But statehood proponents have continued since then to lobby Congress, petition courts and hold rallies to advance their cause. In 2000, in a show of citywide pique, the district adopted a license plate that, instead of celebrating a bird or body of water, was stamped with the protestation “Taxation Without Representation.”
The history of enfranchisement for D.C. residents
has gone through several stages:
Residents of Washington, D.C., were also originally barred from voting for the President of the United States. This changed after the passage of the Twenty-third Amendment in 1961, which grants the District three votes in the Electoral College. This right has been exercised by D.C. citizens since the presidential election of 1964.
The District of Columbia Home Rule Act of 1973 devolved certain congressional powers over the District to a local government administered by an elected mayor, currently Muriel Bowser, and the thirteen-member Council of the District of Columbia. However, the Congress retains the right to review and overturn any of the District's laws. Each of the city's eight wards elects a single member of the council, and five members, including the chairman, are elected at large.
In 1980, District voters approved the call of a constitutional convention to draft a proposed state constitution, just as U.S. territories had done prior to their admission as states. The proposed constitution was ratified by District voters in 1982 for a new state to be called "New Columbia".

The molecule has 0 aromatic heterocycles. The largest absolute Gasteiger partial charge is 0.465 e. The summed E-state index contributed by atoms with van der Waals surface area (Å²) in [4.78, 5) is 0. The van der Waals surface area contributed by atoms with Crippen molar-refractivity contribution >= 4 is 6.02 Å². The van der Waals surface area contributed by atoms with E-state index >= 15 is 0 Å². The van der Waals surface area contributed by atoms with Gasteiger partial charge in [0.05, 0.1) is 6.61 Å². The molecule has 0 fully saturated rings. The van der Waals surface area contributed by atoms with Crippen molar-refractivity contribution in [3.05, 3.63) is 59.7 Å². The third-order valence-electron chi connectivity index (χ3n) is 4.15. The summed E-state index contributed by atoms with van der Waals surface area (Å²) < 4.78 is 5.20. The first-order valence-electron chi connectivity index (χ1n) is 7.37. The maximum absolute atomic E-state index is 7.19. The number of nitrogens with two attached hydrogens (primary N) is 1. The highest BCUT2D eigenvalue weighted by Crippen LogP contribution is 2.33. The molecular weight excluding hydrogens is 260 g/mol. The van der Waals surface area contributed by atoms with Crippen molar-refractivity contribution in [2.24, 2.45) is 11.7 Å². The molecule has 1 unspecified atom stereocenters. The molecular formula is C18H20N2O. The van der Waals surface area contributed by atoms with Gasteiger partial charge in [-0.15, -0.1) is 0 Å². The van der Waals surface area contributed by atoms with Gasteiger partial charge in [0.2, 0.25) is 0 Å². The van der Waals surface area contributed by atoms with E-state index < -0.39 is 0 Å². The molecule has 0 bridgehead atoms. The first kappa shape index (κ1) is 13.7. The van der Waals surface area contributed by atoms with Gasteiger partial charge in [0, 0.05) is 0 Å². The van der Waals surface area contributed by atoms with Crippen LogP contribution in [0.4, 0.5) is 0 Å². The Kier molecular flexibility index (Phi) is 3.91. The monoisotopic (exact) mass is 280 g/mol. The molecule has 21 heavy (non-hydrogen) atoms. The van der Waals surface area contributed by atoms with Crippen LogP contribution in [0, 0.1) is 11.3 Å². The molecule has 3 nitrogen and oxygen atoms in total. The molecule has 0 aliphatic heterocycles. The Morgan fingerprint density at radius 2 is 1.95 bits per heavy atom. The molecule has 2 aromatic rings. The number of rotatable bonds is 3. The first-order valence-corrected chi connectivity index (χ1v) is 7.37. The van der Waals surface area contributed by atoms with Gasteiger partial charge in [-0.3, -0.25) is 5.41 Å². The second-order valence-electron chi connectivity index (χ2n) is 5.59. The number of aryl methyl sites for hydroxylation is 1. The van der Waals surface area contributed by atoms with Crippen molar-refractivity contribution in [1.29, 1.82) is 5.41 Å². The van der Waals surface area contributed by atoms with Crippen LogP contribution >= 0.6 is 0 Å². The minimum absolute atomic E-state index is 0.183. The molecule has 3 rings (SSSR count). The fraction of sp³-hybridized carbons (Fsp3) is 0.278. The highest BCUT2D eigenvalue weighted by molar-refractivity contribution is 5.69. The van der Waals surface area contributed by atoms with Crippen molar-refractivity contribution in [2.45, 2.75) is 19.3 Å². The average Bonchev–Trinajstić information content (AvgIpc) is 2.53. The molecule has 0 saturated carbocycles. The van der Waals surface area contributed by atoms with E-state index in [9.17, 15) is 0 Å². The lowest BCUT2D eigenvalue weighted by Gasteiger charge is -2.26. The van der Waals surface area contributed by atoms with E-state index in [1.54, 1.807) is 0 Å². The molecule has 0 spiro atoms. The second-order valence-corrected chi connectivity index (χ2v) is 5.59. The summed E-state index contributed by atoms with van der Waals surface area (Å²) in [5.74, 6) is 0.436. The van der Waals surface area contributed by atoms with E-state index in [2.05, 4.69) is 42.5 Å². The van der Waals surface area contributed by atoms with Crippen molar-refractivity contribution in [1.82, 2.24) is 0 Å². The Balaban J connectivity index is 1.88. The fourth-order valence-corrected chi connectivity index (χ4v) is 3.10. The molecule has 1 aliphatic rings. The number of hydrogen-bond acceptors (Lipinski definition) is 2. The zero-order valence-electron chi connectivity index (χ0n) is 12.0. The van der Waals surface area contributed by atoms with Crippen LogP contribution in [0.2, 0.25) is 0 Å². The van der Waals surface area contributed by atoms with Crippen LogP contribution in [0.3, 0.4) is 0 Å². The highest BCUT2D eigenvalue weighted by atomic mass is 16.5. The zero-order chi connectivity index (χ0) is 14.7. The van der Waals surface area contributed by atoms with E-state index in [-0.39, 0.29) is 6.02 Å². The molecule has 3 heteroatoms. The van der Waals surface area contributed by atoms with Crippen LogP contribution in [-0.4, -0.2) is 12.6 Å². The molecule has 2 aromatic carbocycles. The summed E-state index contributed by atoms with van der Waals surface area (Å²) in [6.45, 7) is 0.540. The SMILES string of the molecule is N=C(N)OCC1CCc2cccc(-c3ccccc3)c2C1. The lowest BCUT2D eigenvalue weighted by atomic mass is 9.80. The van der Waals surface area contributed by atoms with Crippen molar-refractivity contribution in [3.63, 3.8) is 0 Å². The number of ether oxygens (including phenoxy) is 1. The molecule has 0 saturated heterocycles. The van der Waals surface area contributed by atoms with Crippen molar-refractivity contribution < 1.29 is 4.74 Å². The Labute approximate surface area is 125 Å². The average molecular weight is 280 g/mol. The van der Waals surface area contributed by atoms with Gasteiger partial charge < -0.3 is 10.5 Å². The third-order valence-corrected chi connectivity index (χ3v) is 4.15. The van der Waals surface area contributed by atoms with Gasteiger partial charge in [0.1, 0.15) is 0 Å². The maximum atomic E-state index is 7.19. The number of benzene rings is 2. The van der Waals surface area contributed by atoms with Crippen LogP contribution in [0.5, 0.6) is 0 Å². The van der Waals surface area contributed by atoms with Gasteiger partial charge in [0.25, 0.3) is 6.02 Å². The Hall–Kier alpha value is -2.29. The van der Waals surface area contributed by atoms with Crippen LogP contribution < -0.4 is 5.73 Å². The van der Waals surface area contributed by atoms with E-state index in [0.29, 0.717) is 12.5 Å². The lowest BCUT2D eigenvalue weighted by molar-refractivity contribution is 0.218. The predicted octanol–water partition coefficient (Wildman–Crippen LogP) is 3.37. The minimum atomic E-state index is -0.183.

has a list of the popular myths about the district
MYTH #1: Most people in D.C. work for the government and the military.
Federal officials represent a small proportion of the District’s population. D.C. is home to almost 660,000 people of all backgrounds and occupations, and most have lived there for over 20 years. D.C.’s 120 vibrant neighborhoods each have their own rich, distinct cultural heritage.
MYTH #2: District residents don’t pay U.S. taxes but D.C. gets lots of federal money.
Washingtonians not only pay federal income taxes, they pay at the highest per-capita rate in the country. In addition, residents pay "statelike," or District taxes—which must be approved by Congress. Eight states receive more federal funds as a percentage of their budgets than D.C.
MYTH #3: D.C. citizens enjoy the same rights as other Americans.
Although Washingtonians pay federal income taxes, fight in America’s wars and serve on its juries, they have no voting representation in Congress. Also, unlike anywhere else in the country, Congress must approve the local budget and every local law.
MYTH #4: Proximity to the Capitol boosts influence of D.C. residents.
In the age of global communications, proximity does not mean access. Most federal officials know more about their home districts or international affairs than about local D.C. issues.
MYTH #5: D.C. is too small to have representation.
Washington, D.C. is 63 square miles and has a larger population than Wyoming and Vermont. All states—regardless of size—have equal representation in the Senate.
MYTH #6: D.C. is treated differently because it belongs to all Americans.
The area around the National Mall—a very small portion of the District—is home to Congress, the White House and other national landmarks. However, D.C. is mostly made up of 120 unique neighborhoods that tourists never see. Eight states have a higher percentage of federal land ownership than Washington, D.C.
The right to vote is a fundamental part of what Democrats today talk of when we stand up for democracy. FairVote
has proposed and is fighting for a constitutional amendment
to guarantee the right to vote.
What the group has proposed includes those people disenfranchised by living in U.S. territories and in the District of Columbia. Find out more about the effort today.